Exploring the Relationship Between Business Cycles and Cartels

Open Access
Author:
Pegher, Jennifer
Area of Honors:
Economics
Degree:
Bachelor of Science
Document Type:
Thesis
Thesis Supervisors:
  • Robert Clifford Marshall, Thesis Supervisor
  • David Shapiro, Honors Advisor
Keywords:
  • cartels
  • economics
  • business cycles
  • collusion
  • Antitrust
Abstract:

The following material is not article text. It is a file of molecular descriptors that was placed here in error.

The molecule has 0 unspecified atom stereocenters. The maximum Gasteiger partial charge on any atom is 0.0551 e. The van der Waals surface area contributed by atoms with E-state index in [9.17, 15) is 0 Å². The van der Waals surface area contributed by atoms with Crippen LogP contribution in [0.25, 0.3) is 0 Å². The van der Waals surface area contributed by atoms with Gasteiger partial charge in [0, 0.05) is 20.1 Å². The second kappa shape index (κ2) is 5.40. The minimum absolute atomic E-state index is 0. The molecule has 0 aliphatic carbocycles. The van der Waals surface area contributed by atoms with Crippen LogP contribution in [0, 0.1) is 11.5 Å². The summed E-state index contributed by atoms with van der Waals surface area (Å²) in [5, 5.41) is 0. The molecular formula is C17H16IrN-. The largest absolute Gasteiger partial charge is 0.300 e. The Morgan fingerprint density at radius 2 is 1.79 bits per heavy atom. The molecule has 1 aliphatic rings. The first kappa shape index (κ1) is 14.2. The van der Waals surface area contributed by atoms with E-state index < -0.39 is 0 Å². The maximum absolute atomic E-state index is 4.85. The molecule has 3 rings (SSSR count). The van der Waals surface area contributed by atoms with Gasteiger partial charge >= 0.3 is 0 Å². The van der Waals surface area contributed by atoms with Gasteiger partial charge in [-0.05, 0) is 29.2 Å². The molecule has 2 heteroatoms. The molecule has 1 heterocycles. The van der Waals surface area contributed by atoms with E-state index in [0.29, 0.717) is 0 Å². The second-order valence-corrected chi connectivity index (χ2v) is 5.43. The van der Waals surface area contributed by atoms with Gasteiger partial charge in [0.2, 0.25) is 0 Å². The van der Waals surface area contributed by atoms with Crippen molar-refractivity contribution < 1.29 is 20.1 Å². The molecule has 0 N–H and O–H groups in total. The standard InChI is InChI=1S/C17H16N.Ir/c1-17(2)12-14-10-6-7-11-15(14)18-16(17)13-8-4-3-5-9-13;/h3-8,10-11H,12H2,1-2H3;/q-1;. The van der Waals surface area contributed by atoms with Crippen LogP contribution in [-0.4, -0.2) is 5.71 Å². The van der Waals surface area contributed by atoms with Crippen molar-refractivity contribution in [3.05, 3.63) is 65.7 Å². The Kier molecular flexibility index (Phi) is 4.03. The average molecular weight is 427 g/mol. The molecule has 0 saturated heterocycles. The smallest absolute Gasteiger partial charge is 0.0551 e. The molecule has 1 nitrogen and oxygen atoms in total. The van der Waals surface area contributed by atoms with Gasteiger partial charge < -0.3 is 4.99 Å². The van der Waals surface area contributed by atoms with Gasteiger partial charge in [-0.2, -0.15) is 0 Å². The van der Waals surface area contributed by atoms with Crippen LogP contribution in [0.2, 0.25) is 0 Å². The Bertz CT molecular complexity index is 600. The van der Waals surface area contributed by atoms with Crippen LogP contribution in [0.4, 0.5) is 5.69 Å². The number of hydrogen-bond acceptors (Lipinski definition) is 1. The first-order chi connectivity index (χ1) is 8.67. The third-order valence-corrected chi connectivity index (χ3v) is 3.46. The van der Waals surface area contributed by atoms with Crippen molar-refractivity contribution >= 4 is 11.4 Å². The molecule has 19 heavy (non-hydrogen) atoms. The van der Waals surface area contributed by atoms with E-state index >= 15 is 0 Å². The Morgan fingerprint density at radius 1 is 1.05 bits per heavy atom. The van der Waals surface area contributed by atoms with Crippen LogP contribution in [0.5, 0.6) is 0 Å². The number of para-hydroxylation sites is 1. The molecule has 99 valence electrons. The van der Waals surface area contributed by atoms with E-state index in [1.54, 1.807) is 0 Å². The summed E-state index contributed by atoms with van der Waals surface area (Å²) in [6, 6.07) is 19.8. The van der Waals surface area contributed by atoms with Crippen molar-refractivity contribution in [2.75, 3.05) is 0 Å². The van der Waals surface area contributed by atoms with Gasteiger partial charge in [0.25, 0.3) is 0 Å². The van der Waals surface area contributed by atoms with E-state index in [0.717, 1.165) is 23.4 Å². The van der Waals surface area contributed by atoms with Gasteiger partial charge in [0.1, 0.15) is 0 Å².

The goal of this paper is to understand the relationship between cartel formation and the business cycle, looking to predict the profitability of collusion with respect to changes in macroeconomic activity and demand factors. After an overview of the principles of cartel behavior and a review of previous research and historical cases, I begin with an observational analysis of European Commission cartel decisions from 1984-2008. I map the start dates to macroeconomic data, but the evidence does not substantiate any one predicted pattern or provide a causal explanation. I then move into a theoretical analysis, developing models to determine the profit stream from colluding versus choosing to deviate with respect to a dynamic level of demand. The model predicts that firms gain the most profit by deviating at the beginning of an economic expansion. By assuming that deviation decisions inversely mirror collusion decisions, the model implies an increased expectation for firms to decide to collude at the onset of a contraction. The final section is a practical analysis of US Steel, a firm currently under investigation for alleged collusive behavior. A margin analysis of the firm’s financials supports and estimates the magnitude of the increased profits from participation in a cartel. Two regression models test the correlation between profit streams and overall Gross Domestic Product and product-specific demand. The results imply a positive relationship, corroborating the game-theoretical analysis. Taken as a whole, the three analyses suggest that an understanding of the business cycle and the current state of the economy can be used to relieve some of the uncertainty regarding cartel behavior, especially for prosecutors during cartel investigations.